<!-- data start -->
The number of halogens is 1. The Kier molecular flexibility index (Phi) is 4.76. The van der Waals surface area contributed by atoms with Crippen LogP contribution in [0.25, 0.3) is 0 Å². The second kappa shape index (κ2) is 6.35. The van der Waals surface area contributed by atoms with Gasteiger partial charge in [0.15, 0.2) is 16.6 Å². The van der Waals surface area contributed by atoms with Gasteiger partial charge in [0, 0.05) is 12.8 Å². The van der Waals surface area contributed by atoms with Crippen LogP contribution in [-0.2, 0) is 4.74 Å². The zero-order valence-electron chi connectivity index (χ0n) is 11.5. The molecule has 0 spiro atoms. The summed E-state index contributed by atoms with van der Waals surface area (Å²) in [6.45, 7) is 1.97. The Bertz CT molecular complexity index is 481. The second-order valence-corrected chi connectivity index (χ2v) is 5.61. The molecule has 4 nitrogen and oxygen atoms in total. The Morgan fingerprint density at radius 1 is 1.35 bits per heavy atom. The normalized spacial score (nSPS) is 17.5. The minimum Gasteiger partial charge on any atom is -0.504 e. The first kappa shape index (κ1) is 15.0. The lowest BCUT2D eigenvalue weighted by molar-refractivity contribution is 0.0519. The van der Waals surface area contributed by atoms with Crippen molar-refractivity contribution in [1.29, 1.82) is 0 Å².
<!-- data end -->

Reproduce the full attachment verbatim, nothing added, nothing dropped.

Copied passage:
The number of halogens is 1. The Kier molecular flexibility index (Phi) is 4.76. The van der Waals surface area contributed by atoms with Crippen LogP contribution in [0.25, 0.3) is 0 Å². The second kappa shape index (κ2) is 6.35. The van der Waals surface area contributed by atoms with Gasteiger partial charge in [0.15, 0.2) is 16.6 Å². The van der Waals surface area contributed by atoms with Gasteiger partial charge in [0, 0.05) is 12.8 Å². The van der Waals surface area contributed by atoms with Crippen LogP contribution in [-0.2, 0) is 4.74 Å². The zero-order valence-electron chi connectivity index (χ0n) is 11.5. The molecule has 0 spiro atoms. The summed E-state index contributed by atoms with van der Waals surface area (Å²) in [6.45, 7) is 1.97. The Bertz CT molecular complexity index is 481. The second-order valence-corrected chi connectivity index (χ2v) is 5.61. The molecule has 4 nitrogen and oxygen atoms in total. The Morgan fingerprint density at radius 1 is 1.35 bits per heavy atom. The normalized spacial score (nSPS) is 17.5. The minimum Gasteiger partial charge on any atom is -0.504 e. The first kappa shape index (κ1) is 15.0. The lowest BCUT2D eigenvalue weighted by molar-refractivity contribution is 0.0519. The van der Waals surface area contributed by atoms with Crippen molar-refractivity contribution in [1.29, 1.82) is 0 Å².